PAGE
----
Scientia Marina, Vol 68, No S3 (2004)

Deep-sea decapod crustaceans in the western and central Mediterranean Sea: preliminary aspects of species distribution, biomass and population structure


https://doi.org/10.3989/scimar.2004.68s373

Joan B. Company
Institut de Ciències del Mar (CSIC), Spain

Porzia Maiorano
Department of Zoology, University of Bari, Italy

Anastasios Tselepides
Institute of Marine Biology, Hellenic Centre for Marine Research, Greece

Chrissi Yianna Politou
Institute of Marine Biological Resources, Hellenic Centre for Marine Research, Greece

Wanda Plaity
Institute of Marine Biology, Hellenic Centre for Marine Research, Greece

Guiomar Rotllant
Institut de Ciències del Mar (CSIC), Spain

Francisco Sardá
Institut de Ciències del Mar (CSIC), Spain

Abstract


Three deep-sea areas in the Mediterranean Sea were sampled using a bottom otter trawl during the DESEAS oceanographic survey carried out from early June to early July 2001, covering an area in the western Mediterranean from 600 to 2800 m in depth and two areas in the central Mediterranean, the western and eastern Ionian Sea from 600 to 4000 m in depth. Decapod crustaceans were one of the dominant megafaunal groups, together with fishes, in terms of both biomass and abundance. A total of 2799 decapod specimens belonging to 32 species were collected. Abundance and biomass of the decapod crustaceans decreased with depth. For depths below 1000 m, a decrease in total decapod biomass was recorded from west to east. From the data reported in this study and data from the available literature, decapod crustaceans display differential depth distributions in the different areas. For the most abundant species, size and sex distributions versus depth gradient were examined to compare intraspecific population structures between the sampling areas. Despite differences, among areas, in the species biomass compositions by depth strata and differences in their overall bathymetric ranges of distribution, intraspecific population structures of the most abundant species seem to follow similar trends for size and sex distribution versus depth gradient between the western and central areas. This might be an indication that the individual species structure their populations according to a similar basic pattern regardless of differences in local environmental features. The results have been discussed in the general context of the environmental features encountered by the species in each of the sampling areas.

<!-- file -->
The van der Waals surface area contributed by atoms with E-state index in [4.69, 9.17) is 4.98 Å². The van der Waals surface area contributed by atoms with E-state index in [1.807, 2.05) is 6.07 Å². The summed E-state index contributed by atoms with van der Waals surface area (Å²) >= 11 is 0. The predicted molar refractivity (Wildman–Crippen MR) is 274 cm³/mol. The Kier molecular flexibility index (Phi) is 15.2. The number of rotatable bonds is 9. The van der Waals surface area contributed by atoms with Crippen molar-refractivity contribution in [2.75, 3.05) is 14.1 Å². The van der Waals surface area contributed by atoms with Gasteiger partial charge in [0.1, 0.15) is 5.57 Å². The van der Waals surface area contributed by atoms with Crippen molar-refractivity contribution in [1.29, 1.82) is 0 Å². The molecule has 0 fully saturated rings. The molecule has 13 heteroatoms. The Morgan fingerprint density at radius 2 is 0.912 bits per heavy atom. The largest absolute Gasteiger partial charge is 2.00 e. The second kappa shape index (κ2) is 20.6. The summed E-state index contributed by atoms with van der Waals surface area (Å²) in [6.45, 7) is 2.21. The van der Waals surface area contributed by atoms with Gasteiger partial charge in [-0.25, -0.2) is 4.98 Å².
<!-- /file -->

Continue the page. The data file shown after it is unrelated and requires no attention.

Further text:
Keywords


deep-sea; Mediterranean; decapod crustaceans; species distribution; population structure

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